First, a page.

Selwyn Duke: “America’s Death by Debt and Taxes’ – The New American

Posted on :Jan 08, 2014

By: Selwyn Duke

The New American

January 7, 2014

While the United States put a man on the moon in 1969, it took a bit longer to get there with our spending. But we finally made it with our profligate ways, as 3.9 trillion (our estimated 2013 budget) one-dollar bills stacked up would reach all the way to the moon — and beyond. The question is, can we reach the moon with taxes, too? Since many Americans seem to think so — and continue voting for politicians who spend like drunken sailors — let’s place the issue of taxes and spending in perspective.

Many people believe Americans are under-taxed, even though 2013 federal tax revenue will be $2.9 trillion. So mull over the following examples pertaining to this figure (taken from Rob Bluey at The Foundry and updated):

It is 2,900 billion.

At $45.8 million per year, LeBron James would need to work 63,318.8 years to earn it.

Average life in the U.S. lasts 2.4 billion seconds.

2.9 billion seconds ago take us back to the year Benito Mussolini seized power in Italy: 1922.

2.9 trillion seconds ago woolly mammoths and saber-toothed cats walked the Earth. It was 89,944 B.C.

But while $2.9 trillion is a big figure, how much of this comes from the rich? Are they paying their “fair share”? Consider the following 2010 data from the Internal Revenue Service:

The top one percent of wage-earners paid 37.38 percent of all federal individual income taxes (FIIT) despite earning only 18.87 percent of all adjusted gross income (AGI).

The top five percent of wage-earners paid 59.07 percent of all FIIT despite earning only 33.78 percent of all AGI.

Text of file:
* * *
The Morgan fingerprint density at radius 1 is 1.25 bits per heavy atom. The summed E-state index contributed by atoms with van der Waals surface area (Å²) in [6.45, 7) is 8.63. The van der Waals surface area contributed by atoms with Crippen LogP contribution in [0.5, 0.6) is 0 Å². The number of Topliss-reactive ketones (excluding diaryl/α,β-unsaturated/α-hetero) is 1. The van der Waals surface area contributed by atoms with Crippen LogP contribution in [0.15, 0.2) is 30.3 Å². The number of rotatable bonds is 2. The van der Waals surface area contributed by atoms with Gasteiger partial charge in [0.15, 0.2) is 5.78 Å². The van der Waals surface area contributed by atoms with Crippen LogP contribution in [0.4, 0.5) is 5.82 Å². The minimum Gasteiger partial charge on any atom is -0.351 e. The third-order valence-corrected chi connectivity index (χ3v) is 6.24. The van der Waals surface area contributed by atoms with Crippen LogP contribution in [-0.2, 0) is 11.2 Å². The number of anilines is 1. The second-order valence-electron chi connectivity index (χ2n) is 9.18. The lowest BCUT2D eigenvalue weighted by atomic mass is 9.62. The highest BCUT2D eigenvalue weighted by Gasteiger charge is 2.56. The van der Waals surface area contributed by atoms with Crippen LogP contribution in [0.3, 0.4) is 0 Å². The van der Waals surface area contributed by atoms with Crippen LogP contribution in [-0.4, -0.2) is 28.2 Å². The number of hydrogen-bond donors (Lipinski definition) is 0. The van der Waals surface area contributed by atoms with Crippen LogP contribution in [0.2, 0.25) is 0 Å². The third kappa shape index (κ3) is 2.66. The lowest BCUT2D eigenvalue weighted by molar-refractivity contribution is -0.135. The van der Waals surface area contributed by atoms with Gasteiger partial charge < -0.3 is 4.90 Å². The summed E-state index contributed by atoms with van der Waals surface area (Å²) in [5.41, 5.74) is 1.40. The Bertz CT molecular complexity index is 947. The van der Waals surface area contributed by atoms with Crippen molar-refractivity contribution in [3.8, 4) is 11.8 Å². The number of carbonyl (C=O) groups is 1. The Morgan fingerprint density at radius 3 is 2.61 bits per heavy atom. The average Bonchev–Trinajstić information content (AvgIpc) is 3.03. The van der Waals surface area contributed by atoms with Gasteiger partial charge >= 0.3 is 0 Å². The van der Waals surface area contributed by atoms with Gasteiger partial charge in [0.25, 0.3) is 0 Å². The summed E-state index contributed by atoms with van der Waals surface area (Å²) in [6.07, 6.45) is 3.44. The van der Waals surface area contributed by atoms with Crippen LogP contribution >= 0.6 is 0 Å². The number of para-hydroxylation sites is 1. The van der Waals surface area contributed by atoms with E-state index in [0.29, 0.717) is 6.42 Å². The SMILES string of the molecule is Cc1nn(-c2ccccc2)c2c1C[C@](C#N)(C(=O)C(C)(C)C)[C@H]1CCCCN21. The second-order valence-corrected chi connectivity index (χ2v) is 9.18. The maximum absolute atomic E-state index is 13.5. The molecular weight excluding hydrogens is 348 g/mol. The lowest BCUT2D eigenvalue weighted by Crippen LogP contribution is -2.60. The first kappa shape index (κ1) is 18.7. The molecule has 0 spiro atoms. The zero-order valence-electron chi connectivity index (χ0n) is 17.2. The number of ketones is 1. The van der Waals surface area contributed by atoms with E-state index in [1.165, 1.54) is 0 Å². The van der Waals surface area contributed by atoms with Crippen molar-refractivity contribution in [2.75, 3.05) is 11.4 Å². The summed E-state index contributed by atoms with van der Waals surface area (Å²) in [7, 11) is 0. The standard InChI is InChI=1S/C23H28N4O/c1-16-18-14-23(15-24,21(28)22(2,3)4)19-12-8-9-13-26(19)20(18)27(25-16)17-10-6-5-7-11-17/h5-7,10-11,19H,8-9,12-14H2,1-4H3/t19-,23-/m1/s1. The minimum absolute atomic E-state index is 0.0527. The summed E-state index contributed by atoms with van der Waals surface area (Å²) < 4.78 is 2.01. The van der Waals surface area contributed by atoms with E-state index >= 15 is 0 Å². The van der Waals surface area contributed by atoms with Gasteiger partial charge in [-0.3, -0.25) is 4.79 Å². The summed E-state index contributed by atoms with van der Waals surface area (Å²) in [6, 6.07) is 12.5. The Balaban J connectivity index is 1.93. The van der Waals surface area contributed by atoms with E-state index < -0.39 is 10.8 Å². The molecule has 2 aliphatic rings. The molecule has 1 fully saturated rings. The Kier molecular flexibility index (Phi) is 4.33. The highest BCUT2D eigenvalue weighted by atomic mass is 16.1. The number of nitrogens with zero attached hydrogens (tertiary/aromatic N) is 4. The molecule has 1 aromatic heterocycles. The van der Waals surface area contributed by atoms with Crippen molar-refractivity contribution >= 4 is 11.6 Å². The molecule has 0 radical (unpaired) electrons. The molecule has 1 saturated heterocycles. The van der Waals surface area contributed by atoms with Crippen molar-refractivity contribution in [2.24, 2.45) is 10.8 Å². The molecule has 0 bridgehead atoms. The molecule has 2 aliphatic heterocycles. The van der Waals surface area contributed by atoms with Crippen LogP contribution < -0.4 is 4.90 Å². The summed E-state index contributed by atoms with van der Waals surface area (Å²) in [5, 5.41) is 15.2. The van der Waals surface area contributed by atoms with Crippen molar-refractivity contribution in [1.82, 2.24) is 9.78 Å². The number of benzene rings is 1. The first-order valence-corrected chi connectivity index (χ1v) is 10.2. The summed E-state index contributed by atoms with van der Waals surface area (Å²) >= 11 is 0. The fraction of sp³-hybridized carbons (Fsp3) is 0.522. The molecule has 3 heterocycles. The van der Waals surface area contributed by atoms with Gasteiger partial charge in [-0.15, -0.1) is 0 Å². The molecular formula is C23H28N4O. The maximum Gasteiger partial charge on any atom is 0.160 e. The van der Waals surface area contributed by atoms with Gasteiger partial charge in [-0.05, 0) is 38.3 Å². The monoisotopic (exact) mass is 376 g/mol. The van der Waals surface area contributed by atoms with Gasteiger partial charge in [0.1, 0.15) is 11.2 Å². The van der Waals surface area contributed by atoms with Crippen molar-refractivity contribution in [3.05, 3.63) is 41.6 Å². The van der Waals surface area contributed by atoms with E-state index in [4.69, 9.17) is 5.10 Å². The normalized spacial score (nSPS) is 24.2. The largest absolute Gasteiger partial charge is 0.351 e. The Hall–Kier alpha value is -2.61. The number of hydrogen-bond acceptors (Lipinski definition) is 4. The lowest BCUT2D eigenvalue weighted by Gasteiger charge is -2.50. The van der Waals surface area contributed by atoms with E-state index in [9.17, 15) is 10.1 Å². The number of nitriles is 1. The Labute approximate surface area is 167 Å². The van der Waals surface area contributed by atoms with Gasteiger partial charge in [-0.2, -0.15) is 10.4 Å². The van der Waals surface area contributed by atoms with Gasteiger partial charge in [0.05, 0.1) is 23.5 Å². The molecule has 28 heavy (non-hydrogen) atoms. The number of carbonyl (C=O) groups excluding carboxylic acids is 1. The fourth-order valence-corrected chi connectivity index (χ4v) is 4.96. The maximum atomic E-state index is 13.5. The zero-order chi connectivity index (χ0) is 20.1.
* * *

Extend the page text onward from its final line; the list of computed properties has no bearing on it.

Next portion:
The top 10 percent of wage-earners paid 70.62 percent of all FIIT despite earning only 45.17 percent of all AGI.

The bottom 50 percent of wage-earners paid only 2.4 percent of all FIIT taxes despite earning 11.7 percent of all AGI

To place matters in further perspective, however, taxpayer handouts must be factored into the equation. As wrote, using 2010 figures from a Congressional Budget Office report:

The top 40 percent of U.S. wage earners paid 106 percent of U.S. individual income taxes in 2010, while the bottom 40 percent paid negative 9 percent, CNBC reports.
The figure exceeds 100 percent for the top taxpayers because of the sub-zero amount for the bottom taxpayers.
And how do you pay less than zero taxes? The CBO total subtracts “refundable tax credits” from taxes paid. That includes government transfers such as Social Security and food stamp payments.

But desperate times call for desperate measures, and we really do need to right our fiscal ship, and isn’t taxing the rich further the only way to do it? Well, consider what economist Walter Williams wrote in 2011, when the budget was “only” $3.7 trillion:

According to IRS statistics, roughly 2 percent of U.S. households have an income of $250,000 and above.… If Congress imposed a 100 percent tax, taking all earnings above $250,000 per year, it would yield the princely sum of $1.4 trillion. That would keep the government running for 141 days….